Locally, less emphasis should be placed on strategies in reservoirs that rely heavily on water, such as flushing and sluicing, and more on alternative measures. This is because South Africa is largely an arid environment, so most dams do not have the excess water available to carry out these operations. There are also potential problems downstream because of the release of large volumes of muddy water that can inundate river beds and have drastic effects on downstream ecosystems if they are not properly planned.
Sediment research and the daily suspended sediment sampling of rivers in South Africa started in the 1920s. By the 1970s, with many new dams constructed, most of the river sampling programmes were stopped and replaced by reservoir surveys by the DWS, which are recorded in the so-called ‘Dam List’. These early sediment yield maps for South Africa were updated in 2010. Earlier this year, the WRC developed a shortlist of 20 dams believed to contain among the highest silt levels.
Some of the dams of concern include the Lake Arthur Dam on the Tarka River (52% silted), Darlington, Nqweba, Lubisi, Grassridge and Bospoort (all above 40%). In KwaZulu-Natal, the Hluhluwe Dam is estimated to be 25% silted up, while the Gariep Dam on the Orange River (South Africa’s largest dam) is nearly 20% silted up.
Looking to the future, other feasible options to manage siltation should be pursued, such as sediment by-passing, which is not new in South Africa. Many dams were designed in KwaZulu-Natal – such as the Nagle, Henley and Shongweni dams – more than 70 years ago, with sediment bypass facilities. Experts have recommended that such facilities be incorporated in the proposed Smithfield Dam in KwaZulu-Natal to also help limit further coastal erosion.
The NatSilt Programme is essential in aiding the decision-making behind which strategies to employ for current and future dams, and is “absolutely critical to the country’s water security”, as emphasised by Dhesigen Naidoo, CEO at the WRC. Jurgen Kogl, a ministerial advisor for the DWS, pointed out at the recent NatSilt virtual symposium, held in May 2021, that dealing with siltation was sometimes viewed as a grudge purchase – in a similar way to how consumers often viewed buying life insurance.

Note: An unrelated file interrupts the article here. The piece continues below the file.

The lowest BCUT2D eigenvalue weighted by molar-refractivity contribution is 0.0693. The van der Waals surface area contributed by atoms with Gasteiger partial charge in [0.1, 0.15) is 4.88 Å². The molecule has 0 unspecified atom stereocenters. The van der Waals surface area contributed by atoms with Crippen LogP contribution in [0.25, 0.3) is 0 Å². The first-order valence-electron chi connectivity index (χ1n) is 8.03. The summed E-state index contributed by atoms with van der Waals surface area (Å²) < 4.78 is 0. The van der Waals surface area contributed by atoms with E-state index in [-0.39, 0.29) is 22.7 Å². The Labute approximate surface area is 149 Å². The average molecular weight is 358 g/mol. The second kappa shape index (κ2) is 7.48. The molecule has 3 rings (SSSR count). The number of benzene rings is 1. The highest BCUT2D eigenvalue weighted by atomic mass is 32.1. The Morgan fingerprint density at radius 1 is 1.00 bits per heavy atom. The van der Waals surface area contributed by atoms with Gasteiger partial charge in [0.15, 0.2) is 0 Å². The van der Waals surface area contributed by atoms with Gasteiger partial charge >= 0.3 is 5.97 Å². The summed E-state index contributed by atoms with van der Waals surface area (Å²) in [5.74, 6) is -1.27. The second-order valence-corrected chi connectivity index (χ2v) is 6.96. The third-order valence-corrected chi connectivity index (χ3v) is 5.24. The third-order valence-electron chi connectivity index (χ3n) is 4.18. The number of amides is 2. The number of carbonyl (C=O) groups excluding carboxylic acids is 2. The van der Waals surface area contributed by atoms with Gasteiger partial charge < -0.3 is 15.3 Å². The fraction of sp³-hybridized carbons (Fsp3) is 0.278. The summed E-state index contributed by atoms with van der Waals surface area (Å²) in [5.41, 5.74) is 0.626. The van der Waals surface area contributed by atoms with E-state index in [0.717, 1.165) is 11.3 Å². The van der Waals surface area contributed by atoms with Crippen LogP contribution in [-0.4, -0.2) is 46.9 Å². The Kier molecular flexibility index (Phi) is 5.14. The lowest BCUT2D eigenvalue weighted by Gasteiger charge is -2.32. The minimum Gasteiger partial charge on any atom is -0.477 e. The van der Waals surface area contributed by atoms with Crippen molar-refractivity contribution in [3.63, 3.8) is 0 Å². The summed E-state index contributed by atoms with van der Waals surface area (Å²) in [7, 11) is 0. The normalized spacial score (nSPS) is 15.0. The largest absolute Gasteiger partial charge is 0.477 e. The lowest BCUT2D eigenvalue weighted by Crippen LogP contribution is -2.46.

However, because of the massive cost of building new dams, the problem of siltation has to be tackled swiftly and head on, in order to extend the lifespan and capacity of existing infrastructure to supply water to South Africa’s fast developing and growing population.
The key deliverables of the NatSilt Programme are to develop:
• A dam basin siItation management operations model
• A sustainable dredging business model/s
• A dam basin classification decision-making tool
• A step-by-step comprehensive implementation plan and piloting of the draft strategy, models and tools
• A pilot plan potentially rolled out in three government water schemes – Welbedacht Dam in the Free State, Hazelmere Dam in Kwazulu-Natal, and Darlington Dam/Orange-Fish GWS in the Eastern Cape
Watch a video summary of the NatSilt Programme here:
For additional information or programme enquiries, contact:
• Lesego Gaegane, senior project manager: National Dam Siltation Programme, WRC: email@example.com
• Vuyokazi Matiwana, project officer: National Dam Siltation Programme, WRC: firstname.lastname@example.org